Physical Health and Functional Limitations. The SF-36 Health Survey (Ware et al. 1993) is a widely used and well-validated survey measure of general health and physical functioning.(2) One of its advantages is that scores can be compared to age-specific national norms. An abbreviated version of the measure, the SF-12, was used in the Healthcare for Communities Survey and in the CalWORKS Prevalence Project. Several of the items in the SF-12 ask about limitations with respect to vigorous and moderate physical activities, such as lifting heavy objects or moving a table. Respondents are asked to indicate the degree to which they have difficulty with bathing or dressing themselves, walking over one mile, walking several blocks, and walking one block. Other items are brief indicators of emotional or mental health distress.
Several surveys that do not use the full SF-12 include its first item, which asks respondents to rate their overall physical health (see Nebraska, the SPD, NSAF, Iowa, and Alameda). This single item has repeatedly been shown to have very good predictive validity for mortality and disability. The item is frequently supplemented by other questions aimed more closely at the population targeted by the survey. For example, the Nebraska survey used three items to measure physical health: the self-rating of overall health, and two questions about whether the respondents health had interfered with his or her ability to work or attend training in the past 12 months. The Alameda survey of welfare recipients asks about medical problems in the past month, as well as such health behaviors as the frequency of check-ups and cigarette smoking.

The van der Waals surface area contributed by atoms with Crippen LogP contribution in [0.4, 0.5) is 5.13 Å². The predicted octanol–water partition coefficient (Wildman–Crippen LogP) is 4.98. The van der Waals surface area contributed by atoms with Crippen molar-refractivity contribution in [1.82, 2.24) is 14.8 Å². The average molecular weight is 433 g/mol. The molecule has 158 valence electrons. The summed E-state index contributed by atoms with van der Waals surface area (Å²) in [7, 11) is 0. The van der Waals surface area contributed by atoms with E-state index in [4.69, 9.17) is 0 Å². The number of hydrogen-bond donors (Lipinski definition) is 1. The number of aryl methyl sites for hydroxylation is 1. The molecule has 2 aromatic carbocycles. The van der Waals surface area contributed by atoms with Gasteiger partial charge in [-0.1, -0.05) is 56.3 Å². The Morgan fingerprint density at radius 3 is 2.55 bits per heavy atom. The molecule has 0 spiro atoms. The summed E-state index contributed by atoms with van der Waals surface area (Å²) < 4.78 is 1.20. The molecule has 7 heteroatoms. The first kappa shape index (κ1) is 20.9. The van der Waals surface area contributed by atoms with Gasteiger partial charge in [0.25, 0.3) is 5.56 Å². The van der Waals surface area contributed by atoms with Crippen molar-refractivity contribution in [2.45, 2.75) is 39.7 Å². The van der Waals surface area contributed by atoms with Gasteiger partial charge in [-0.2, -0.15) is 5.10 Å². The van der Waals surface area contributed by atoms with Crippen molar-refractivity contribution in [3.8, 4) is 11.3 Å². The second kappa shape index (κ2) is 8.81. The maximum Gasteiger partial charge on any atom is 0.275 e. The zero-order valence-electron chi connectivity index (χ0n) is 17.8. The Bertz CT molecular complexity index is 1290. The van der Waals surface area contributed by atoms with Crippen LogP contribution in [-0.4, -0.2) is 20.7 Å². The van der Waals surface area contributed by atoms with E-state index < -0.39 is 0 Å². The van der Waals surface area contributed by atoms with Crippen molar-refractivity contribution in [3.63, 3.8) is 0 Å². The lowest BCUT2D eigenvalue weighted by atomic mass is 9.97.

An alternative measure of functional limitations that may be especially useful for a study of welfare recipients was developed by the NHIS. It asks the number of days in the previous months that the respondent was unable to function at work or school, as well as the number of days on which he or she went to work or school but was less productive because of poor health.
Disabilities or Chronic Conditions. The SPD goes beyond the measure of health and general functioning to ask about such disabilities as limitations in vision and hearing and the need for special aids, such as a wheelchair. It also asks whether the respondent has difficulty walking or carrying things, and whether any chronic condition limits their daily activities. In the 1999 SPD, the respondent is not asked to name the specific limiting condition. In contrast, the WES and the Healthcare for Communities Survey include a question asking the respondent to name any chronic health or medical condition he or she may have; the WES explicitly asks the respondent to name only those conditions that prevent or interfere with working or doing regular activities (for example, diabetes, asthma, and cancer). The open-ended responses are then coded into categories. The Alameda survey uses a lengthy list asking respondents about the presence of each disabling or chronic condition. Respondents are then asked whether each of the problems interfered with the respondents ability to work, look for work, or participate in job training.
Access to Health Care. Almost all surveys of welfare recipients include questions about whether the respondent has any health insurance, including Medicaid or employer-provided coverage. Health care is likely to be an important factor in determining whether health problems interfere with participating in employment and employment activities.